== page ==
Still Life at Morbi

Still Life at Morbi

 

How many men does it take to drive a steam engine? With four on the footplate and the fireman standing with his shovel, that makes for a very crowded cab. Perhaps some of them are hitching a lift, after all this steam loco has only a short time working these trains, so the opportunity will soon pass into the history books.

Despite the number of people in this scene, it is a very static view. They look rather like tailor’s dummies that have been carefully placed. The three boys who are staring off into the distance give a strangeness to the picture. The same three appeared in yesterday’s posting.

The hair styles seem to have moved on since 1997. A recent view in Mysore shows the current style.

 

 

7 thoughts on “Still Life at Morbi

    • It’s funny Debi, but I was staring at the image wondering the same when your comment arrived. It’s like they all knew where to stand, and came together for that instant, then all went their separate ways……a strange conjunction….as you say, a snippet in time.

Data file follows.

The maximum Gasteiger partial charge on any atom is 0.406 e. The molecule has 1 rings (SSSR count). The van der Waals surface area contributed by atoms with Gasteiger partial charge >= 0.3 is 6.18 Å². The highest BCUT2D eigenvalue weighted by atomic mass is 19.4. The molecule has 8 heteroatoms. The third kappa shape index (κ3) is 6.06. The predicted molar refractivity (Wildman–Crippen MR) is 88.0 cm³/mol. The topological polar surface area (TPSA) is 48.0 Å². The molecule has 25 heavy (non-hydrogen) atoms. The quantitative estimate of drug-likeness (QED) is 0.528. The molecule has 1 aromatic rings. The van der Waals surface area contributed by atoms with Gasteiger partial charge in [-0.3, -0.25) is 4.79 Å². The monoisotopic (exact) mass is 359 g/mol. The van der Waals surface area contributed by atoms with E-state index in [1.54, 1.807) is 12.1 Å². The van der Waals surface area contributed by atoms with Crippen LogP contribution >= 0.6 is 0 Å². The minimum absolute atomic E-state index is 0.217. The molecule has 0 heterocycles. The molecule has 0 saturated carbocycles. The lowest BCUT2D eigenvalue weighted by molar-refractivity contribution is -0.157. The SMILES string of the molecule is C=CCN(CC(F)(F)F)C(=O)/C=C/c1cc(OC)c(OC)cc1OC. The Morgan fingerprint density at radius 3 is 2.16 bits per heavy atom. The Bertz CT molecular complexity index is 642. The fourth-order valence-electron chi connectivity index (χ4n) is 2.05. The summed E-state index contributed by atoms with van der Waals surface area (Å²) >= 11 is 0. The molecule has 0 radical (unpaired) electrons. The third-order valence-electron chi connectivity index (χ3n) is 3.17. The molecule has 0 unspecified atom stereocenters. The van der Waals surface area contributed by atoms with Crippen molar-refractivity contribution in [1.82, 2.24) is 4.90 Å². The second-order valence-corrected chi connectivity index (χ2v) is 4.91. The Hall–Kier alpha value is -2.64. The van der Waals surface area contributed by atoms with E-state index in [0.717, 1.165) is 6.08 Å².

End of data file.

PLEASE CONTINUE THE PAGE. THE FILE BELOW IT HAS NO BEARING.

1. The experience of riding in the cab of a steam engine would be thrilling and something to tell about for a life time. Early in my museum career I interviewed railroad men who worked the line between Jacksonville Florida and Savanna Georgia. Some of the stories included derailments, exploding boilers and overworked firemen. Some of these men were great storytellers. We had a stable Baldwin steam locomotive and an assortment of cars on the property of this general museum, so the oral history project was very appropriate. Here is a link to the museum and to the Baldwin exhibit http://okefenokeeheritagecenter.org/old-nine/

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